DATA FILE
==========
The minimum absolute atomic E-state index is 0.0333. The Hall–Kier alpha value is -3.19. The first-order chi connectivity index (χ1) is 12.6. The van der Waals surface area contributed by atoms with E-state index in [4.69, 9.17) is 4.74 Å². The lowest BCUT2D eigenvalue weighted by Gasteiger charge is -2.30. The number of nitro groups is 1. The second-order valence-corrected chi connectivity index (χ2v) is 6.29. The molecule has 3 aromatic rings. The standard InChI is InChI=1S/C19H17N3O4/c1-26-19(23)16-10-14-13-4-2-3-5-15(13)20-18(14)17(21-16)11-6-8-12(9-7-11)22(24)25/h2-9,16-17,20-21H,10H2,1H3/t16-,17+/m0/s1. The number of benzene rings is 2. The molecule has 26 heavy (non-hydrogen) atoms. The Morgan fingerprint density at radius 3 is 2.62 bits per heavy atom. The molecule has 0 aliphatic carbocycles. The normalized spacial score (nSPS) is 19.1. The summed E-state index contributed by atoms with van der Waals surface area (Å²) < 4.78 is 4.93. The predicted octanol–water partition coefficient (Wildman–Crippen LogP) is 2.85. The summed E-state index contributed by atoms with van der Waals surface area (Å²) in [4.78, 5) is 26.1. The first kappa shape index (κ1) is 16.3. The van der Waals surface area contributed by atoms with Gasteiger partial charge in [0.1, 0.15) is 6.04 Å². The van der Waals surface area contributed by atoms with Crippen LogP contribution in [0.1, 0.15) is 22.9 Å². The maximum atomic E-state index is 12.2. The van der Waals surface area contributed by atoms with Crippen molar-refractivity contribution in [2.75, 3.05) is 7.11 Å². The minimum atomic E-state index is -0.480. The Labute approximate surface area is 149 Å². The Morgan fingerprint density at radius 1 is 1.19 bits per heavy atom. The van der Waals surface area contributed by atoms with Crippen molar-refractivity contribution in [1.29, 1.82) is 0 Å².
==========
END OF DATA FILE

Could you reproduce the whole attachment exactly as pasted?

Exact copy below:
The minimum absolute atomic E-state index is 0.0333. The Hall–Kier alpha value is -3.19. The first-order chi connectivity index (χ1) is 12.6. The van der Waals surface area contributed by atoms with E-state index in [4.69, 9.17) is 4.74 Å². The lowest BCUT2D eigenvalue weighted by Gasteiger charge is -2.30. The number of nitro groups is 1. The second-order valence-corrected chi connectivity index (χ2v) is 6.29. The molecule has 3 aromatic rings. The standard InChI is InChI=1S/C19H17N3O4/c1-26-19(23)16-10-14-13-4-2-3-5-15(13)20-18(14)17(21-16)11-6-8-12(9-7-11)22(24)25/h2-9,16-17,20-21H,10H2,1H3/t16-,17+/m0/s1. The number of benzene rings is 2. The molecule has 26 heavy (non-hydrogen) atoms. The Morgan fingerprint density at radius 3 is 2.62 bits per heavy atom. The molecule has 0 aliphatic carbocycles. The normalized spacial score (nSPS) is 19.1. The summed E-state index contributed by atoms with van der Waals surface area (Å²) < 4.78 is 4.93. The predicted octanol–water partition coefficient (Wildman–Crippen LogP) is 2.85. The summed E-state index contributed by atoms with van der Waals surface area (Å²) in [4.78, 5) is 26.1. The first kappa shape index (κ1) is 16.3. The van der Waals surface area contributed by atoms with Gasteiger partial charge in [0.1, 0.15) is 6.04 Å². The van der Waals surface area contributed by atoms with Crippen LogP contribution in [0.1, 0.15) is 22.9 Å². The maximum atomic E-state index is 12.2. The van der Waals surface area contributed by atoms with Crippen molar-refractivity contribution in [2.75, 3.05) is 7.11 Å². The minimum atomic E-state index is -0.480. The Labute approximate surface area is 149 Å². The Morgan fingerprint density at radius 1 is 1.19 bits per heavy atom. The van der Waals surface area contributed by atoms with Crippen molar-refractivity contribution in [1.29, 1.82) is 0 Å².